Union for Federal Prison Officers Responds to Government Study on Prison Overcrowding

Union for Federal Prison Officers Responds to Government Study on Prison Overcrowding

Council of Prison Locals says overcrowding puts staff, surrounding community in danger

WASHINGTON— The Council of Prison Locals (CPL) of the American Federation of Government Employees (AFGE) today supported the findings of a Government Accountability Office report that overcrowded federal prisons put staff in danger. Continue reading “Union for Federal Prison Officers Responds to Government Study on Prison Overcrowding”

CareerBuilder Survey Identifies Generational Differences in Work Styles, Communication and Changing Jobs

 – One third of U.S. workers have a younger boss; around one-in-seven workers have a boss at least ten years younger

CHICAGO, Sept. 13, 2012 /PRNewswire/ — A new generation of professionals entering management means the correlation between seniority and leadership could be disappearing. One third (34 percent) of U.S. workers say their boss is younger than they are and 15 percent say they work for someone who is at least ten years younger, according to a new CareerBuilder survey. While most workers said it isn’t difficult to work for a younger boss, differences in work styles, communication and expectations illustrate the changing nature of office life.

The national survey was conducted by Harris Interactive© between May 14 and June 4, 2012 among more than 3,800 full-time workers and more than 2,200 hiring managers across industries and functions.

“Age disparities in the office are perhaps more diverse now than they’ve ever been. It’s not uncommon to see 30-year-olds managing 50-year-olds or 65-year-olds mentoring 22-year-olds,” said Rosemary Haefner, Vice President of Human Resources at CareerBuilder. “While the tenants of successful management are consistent across generations, there are subtle differences in work habits and views that all workers must empathize with when working with or managing someone who’s much different in age.” Continue reading “CareerBuilder Survey Identifies Generational Differences in Work Styles, Communication and Changing Jobs”

Happy Labour Day Canada!

Labour Day in Canada
Quick Facts
Labour Day in Canada is a holiday to campaign for workers’ rights. It celebrates the achievements of these rights.
Local names

Name
Language
Labour Day English
La fête du Travail French

Labour Day in Canada is celebrated on the first Monday of September. It originally gave workers the chance to campaign for better working conditions or pay. The day is now part of a long weekend for many Canadians. What do people do?

Traditionally, Labour Day was an occasion to campaign for and celebrate workers’ rights during parades and picnics organized by trade unions. These still play a role in Labour Day for some Canadians, but many people see the first Monday in September as an opportunity to take a late summer trip, perhaps to their country cottage, or enjoy the company of family or friends at picnics, fairs, festivals and fireworks displays. For teenagers and other students, the Labour Day weekend is the last chance to celebrate with a party or to go on a trip before school re-opens for the new academic year.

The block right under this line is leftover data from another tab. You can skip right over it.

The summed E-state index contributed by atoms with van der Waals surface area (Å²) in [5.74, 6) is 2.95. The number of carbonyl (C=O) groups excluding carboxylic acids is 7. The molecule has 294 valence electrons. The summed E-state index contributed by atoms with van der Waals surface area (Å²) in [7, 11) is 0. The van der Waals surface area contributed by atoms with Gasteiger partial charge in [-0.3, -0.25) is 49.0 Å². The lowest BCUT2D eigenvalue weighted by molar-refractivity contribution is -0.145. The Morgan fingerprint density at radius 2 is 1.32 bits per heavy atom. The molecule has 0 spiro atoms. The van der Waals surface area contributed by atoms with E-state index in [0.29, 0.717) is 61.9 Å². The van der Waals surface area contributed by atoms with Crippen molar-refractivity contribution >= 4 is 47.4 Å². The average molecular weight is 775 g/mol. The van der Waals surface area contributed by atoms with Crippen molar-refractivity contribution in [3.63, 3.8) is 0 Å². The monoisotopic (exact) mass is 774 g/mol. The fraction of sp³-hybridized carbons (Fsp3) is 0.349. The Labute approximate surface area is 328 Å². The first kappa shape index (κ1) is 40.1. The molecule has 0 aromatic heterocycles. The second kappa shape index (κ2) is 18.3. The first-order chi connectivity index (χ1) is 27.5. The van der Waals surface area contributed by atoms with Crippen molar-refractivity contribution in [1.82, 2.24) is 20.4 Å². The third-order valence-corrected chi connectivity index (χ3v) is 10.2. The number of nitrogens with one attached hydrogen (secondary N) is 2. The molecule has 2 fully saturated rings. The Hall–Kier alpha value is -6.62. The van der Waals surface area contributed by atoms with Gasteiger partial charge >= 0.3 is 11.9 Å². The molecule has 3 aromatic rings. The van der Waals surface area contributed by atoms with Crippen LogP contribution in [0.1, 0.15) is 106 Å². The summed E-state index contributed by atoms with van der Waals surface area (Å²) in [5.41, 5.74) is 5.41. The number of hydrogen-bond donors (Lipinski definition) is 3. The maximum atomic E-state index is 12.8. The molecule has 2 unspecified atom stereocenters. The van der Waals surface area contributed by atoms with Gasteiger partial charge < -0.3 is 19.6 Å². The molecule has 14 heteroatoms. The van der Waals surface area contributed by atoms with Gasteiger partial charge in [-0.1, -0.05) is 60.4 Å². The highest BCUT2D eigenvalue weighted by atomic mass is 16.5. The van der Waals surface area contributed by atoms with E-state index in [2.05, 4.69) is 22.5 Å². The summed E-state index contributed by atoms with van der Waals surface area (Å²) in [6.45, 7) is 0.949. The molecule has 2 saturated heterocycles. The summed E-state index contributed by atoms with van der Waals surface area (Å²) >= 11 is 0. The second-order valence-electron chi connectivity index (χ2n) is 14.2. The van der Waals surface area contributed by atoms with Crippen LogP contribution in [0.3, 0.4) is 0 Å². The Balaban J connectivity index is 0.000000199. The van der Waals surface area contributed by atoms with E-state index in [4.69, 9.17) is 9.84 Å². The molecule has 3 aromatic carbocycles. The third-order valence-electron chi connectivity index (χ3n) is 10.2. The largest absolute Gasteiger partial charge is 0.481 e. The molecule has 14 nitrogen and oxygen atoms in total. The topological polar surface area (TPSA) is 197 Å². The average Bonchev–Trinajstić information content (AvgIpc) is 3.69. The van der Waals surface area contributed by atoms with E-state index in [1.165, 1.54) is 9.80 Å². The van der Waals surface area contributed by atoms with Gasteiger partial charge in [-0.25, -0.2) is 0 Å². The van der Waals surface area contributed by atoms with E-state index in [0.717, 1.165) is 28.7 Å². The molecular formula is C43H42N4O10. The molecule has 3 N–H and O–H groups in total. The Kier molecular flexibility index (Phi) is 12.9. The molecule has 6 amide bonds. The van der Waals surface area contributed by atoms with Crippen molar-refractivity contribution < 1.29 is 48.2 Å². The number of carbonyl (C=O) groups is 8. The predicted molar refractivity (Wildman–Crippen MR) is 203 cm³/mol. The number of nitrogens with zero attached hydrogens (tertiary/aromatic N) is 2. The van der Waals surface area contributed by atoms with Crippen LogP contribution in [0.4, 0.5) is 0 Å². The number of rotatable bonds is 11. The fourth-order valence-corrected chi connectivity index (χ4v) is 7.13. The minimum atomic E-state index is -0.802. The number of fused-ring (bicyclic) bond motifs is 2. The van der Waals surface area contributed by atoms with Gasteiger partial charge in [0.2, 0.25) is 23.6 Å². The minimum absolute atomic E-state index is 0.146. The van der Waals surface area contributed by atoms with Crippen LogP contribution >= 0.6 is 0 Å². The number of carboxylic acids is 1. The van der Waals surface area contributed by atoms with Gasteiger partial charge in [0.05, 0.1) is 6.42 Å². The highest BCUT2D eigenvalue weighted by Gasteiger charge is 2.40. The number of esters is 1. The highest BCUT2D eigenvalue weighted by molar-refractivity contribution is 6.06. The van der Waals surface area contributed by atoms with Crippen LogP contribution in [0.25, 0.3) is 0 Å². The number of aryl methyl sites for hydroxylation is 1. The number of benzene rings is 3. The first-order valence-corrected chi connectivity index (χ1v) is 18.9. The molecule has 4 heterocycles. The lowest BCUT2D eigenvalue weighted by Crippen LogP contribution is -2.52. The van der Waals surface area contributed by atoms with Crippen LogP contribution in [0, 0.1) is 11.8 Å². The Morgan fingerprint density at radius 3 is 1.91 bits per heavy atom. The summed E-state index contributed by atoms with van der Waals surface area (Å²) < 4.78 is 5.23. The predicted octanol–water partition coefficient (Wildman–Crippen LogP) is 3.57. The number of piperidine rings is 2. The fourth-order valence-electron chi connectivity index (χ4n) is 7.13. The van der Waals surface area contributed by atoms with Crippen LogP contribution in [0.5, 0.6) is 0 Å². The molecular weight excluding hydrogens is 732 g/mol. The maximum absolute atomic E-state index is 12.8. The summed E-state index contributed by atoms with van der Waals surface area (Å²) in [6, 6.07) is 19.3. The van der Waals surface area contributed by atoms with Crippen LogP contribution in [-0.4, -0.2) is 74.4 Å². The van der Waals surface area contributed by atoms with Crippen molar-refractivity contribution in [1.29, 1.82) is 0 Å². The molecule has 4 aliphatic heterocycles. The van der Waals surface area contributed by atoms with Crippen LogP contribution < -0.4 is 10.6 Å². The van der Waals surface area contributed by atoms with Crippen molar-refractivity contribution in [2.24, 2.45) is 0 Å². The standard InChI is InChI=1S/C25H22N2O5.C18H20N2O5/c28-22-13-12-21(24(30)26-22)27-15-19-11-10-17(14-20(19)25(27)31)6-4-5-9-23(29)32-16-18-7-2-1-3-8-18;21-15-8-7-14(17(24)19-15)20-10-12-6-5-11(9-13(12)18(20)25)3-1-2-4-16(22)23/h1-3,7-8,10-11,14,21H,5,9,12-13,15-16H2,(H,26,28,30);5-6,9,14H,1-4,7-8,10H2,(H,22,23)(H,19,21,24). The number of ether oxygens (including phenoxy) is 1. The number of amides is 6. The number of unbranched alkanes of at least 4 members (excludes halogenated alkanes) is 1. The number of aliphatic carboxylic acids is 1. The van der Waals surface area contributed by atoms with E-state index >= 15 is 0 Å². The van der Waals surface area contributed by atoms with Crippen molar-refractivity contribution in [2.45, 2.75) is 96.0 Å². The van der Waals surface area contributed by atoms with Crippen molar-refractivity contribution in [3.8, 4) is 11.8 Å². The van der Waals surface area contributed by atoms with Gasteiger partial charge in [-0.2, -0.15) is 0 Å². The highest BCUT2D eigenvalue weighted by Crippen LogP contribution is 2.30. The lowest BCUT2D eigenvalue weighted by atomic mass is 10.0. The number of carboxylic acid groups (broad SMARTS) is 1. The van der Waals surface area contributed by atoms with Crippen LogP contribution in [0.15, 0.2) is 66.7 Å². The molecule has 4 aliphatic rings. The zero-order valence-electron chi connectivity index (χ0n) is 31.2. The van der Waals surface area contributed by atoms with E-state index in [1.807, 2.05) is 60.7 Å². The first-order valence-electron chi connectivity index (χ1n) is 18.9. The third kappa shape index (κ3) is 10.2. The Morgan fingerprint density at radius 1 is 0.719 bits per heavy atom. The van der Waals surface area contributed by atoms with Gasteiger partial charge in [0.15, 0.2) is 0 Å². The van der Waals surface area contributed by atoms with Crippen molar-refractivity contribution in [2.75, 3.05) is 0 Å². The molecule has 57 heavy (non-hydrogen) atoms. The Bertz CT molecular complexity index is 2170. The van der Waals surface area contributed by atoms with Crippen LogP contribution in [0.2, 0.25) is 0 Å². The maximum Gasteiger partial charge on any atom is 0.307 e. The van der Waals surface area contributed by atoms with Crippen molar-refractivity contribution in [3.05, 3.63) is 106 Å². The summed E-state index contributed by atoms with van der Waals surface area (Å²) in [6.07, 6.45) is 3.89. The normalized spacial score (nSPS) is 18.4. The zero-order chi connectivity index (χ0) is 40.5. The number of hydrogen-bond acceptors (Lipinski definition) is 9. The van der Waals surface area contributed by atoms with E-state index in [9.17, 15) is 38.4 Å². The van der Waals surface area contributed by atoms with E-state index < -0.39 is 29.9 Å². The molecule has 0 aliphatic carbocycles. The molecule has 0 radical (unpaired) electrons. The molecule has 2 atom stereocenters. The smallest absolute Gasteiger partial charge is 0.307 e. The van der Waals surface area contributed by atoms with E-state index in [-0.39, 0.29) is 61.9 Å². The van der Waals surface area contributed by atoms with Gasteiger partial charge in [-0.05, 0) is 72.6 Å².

Canadian football fans may spend a large proportion of the weekend watching the Labour Day Classic matches live or on television. The Labour Day Classic consists of three games between high ranking teams in the Canadian Football League. One match is played on the Sunday before Labour Day and two on Labour Day.

Public life

Post offices, many businesses, and many organizations are closed on Labour Day in Canada. Schools and other educational establishments are also closed, as Labour Day falls at the end of the summer holiday period. Many public transport services run to a reduced or “Sunday” service, although others may not run at all. There may be some local disruption to traffic around parades, particularly in Toronto, and some congestion on highways and at airports as people return form late summer vacations or trips.

Background

The origins of Labour Day can be traced back to April 15, 1872, when the Toronto Trades Assembly organized Canada’s first significant demonstration for worker’s rights. The aim of the demonstration was to release the 24 leaders of the Toronto Typographical Union who were imprisoned for striking to campaign for a nine-hour working day. At this time, trade unions were still illegal and striking was seen as a criminal conspiracy to disrupt trade. In spite of this, the Toronto Trades Assembly was already a significant organization and encouraged workers to form trade unions, mediated in disputes between employers and employees and signaled the mistreatment of workers.

There was enormous public support for the parade and the authorities could no longer deny the important role that the trade unions had to play in the emerging Canadian society. A few months later, a similar parade was organized in Ottawa and passed the house of Canada’s first prime minister, Sir John Macdonald. Later in the day, he appeared before the gathering and promised to repeal all Canadian laws against trade unions. This happened in the same year and eventually led to the founding of the Canadian Labour Congress in 1883.

Labour Day was originally celebrated in the spring but it was moved to the fall after 1894. A similar holiday, Labor Day is held on the same day in the United States of America. Canadian trade unions are proud that this holiday was inspired by their efforts to improve workers’ rights. Many countries have a holiday to celebrate workers’ rights on or around May 1.

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